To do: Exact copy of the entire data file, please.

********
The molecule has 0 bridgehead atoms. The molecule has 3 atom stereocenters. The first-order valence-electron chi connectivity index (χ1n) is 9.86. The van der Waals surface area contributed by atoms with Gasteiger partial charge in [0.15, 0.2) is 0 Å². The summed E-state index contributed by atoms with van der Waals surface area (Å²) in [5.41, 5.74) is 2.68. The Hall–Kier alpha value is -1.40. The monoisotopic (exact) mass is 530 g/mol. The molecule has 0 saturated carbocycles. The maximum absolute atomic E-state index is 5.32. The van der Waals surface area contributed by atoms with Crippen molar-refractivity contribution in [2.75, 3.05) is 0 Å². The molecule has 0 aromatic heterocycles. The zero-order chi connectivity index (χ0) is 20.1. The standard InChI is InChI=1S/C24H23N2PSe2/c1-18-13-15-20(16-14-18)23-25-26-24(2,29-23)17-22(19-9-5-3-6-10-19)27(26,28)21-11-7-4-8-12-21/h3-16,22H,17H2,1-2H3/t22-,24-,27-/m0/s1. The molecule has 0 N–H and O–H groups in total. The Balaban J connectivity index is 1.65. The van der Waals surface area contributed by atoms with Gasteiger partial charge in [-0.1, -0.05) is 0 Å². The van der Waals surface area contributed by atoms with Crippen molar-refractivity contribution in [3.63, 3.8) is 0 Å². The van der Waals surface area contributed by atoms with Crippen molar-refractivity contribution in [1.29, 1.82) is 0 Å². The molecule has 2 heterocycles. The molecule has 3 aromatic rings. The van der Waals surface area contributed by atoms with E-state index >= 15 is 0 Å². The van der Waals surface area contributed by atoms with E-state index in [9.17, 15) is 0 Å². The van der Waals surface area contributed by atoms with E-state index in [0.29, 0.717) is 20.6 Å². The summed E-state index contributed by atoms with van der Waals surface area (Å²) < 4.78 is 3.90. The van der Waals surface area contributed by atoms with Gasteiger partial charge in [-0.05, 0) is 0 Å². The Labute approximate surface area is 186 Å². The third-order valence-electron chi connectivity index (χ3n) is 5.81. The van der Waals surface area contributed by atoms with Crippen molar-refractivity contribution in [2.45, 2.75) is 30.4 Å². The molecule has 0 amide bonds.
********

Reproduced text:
The molecule has 0 bridgehead atoms. The molecule has 3 atom stereocenters. The first-order valence-electron chi connectivity index (χ1n) is 9.86. The van der Waals surface area contributed by atoms with Gasteiger partial charge in [0.15, 0.2) is 0 Å². The summed E-state index contributed by atoms with van der Waals surface area (Å²) in [5.41, 5.74) is 2.68. The Hall–Kier alpha value is -1.40. The monoisotopic (exact) mass is 530 g/mol. The molecule has 0 saturated carbocycles. The maximum absolute atomic E-state index is 5.32. The van der Waals surface area contributed by atoms with Crippen molar-refractivity contribution in [2.75, 3.05) is 0 Å². The molecule has 0 aromatic heterocycles. The zero-order chi connectivity index (χ0) is 20.1. The standard InChI is InChI=1S/C24H23N2PSe2/c1-18-13-15-20(16-14-18)23-25-26-24(2,29-23)17-22(19-9-5-3-6-10-19)27(26,28)21-11-7-4-8-12-21/h3-16,22H,17H2,1-2H3/t22-,24-,27-/m0/s1. The molecule has 0 N–H and O–H groups in total. The Balaban J connectivity index is 1.65. The van der Waals surface area contributed by atoms with Gasteiger partial charge in [-0.1, -0.05) is 0 Å². The van der Waals surface area contributed by atoms with Crippen molar-refractivity contribution in [3.63, 3.8) is 0 Å². The van der Waals surface area contributed by atoms with Crippen molar-refractivity contribution in [1.29, 1.82) is 0 Å². The molecule has 2 heterocycles. The molecule has 3 aromatic rings. The van der Waals surface area contributed by atoms with E-state index >= 15 is 0 Å². The van der Waals surface area contributed by atoms with E-state index in [9.17, 15) is 0 Å². The van der Waals surface area contributed by atoms with E-state index in [0.29, 0.717) is 20.6 Å². The summed E-state index contributed by atoms with van der Waals surface area (Å²) < 4.78 is 3.90. The van der Waals surface area contributed by atoms with Gasteiger partial charge in [-0.05, 0) is 0 Å². The Labute approximate surface area is 186 Å². The third-order valence-electron chi connectivity index (χ3n) is 5.81. The van der Waals surface area contributed by atoms with Crippen molar-refractivity contribution in [2.45, 2.75) is 30.4 Å². The molecule has 0 amide bonds.